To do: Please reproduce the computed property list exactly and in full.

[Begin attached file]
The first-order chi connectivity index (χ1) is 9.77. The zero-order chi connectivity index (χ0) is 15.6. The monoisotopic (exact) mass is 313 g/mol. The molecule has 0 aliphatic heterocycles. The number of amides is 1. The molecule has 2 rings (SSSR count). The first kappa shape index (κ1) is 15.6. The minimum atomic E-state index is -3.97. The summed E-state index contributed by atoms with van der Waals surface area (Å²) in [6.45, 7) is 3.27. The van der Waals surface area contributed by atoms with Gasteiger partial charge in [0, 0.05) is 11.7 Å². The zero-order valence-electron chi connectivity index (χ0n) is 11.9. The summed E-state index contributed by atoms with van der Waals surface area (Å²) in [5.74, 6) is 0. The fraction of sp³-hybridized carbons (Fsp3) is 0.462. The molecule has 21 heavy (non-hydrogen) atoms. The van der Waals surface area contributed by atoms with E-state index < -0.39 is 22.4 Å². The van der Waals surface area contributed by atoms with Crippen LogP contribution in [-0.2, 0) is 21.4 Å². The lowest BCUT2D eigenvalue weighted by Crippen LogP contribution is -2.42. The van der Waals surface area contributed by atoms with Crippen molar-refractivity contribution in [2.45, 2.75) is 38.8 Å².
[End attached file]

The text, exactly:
The first-order chi connectivity index (χ1) is 9.77. The zero-order chi connectivity index (χ0) is 15.6. The monoisotopic (exact) mass is 313 g/mol. The molecule has 0 aliphatic heterocycles. The number of amides is 1. The molecule has 2 rings (SSSR count). The first kappa shape index (κ1) is 15.6. The minimum atomic E-state index is -3.97. The summed E-state index contributed by atoms with van der Waals surface area (Å²) in [6.45, 7) is 3.27. The van der Waals surface area contributed by atoms with Gasteiger partial charge in [0, 0.05) is 11.7 Å². The zero-order valence-electron chi connectivity index (χ0n) is 11.9. The summed E-state index contributed by atoms with van der Waals surface area (Å²) in [5.74, 6) is 0. The fraction of sp³-hybridized carbons (Fsp3) is 0.462. The molecule has 21 heavy (non-hydrogen) atoms. The van der Waals surface area contributed by atoms with E-state index < -0.39 is 22.4 Å². The van der Waals surface area contributed by atoms with Crippen LogP contribution in [-0.2, 0) is 21.4 Å². The lowest BCUT2D eigenvalue weighted by Crippen LogP contribution is -2.42. The van der Waals surface area contributed by atoms with Crippen molar-refractivity contribution in [2.45, 2.75) is 38.8 Å².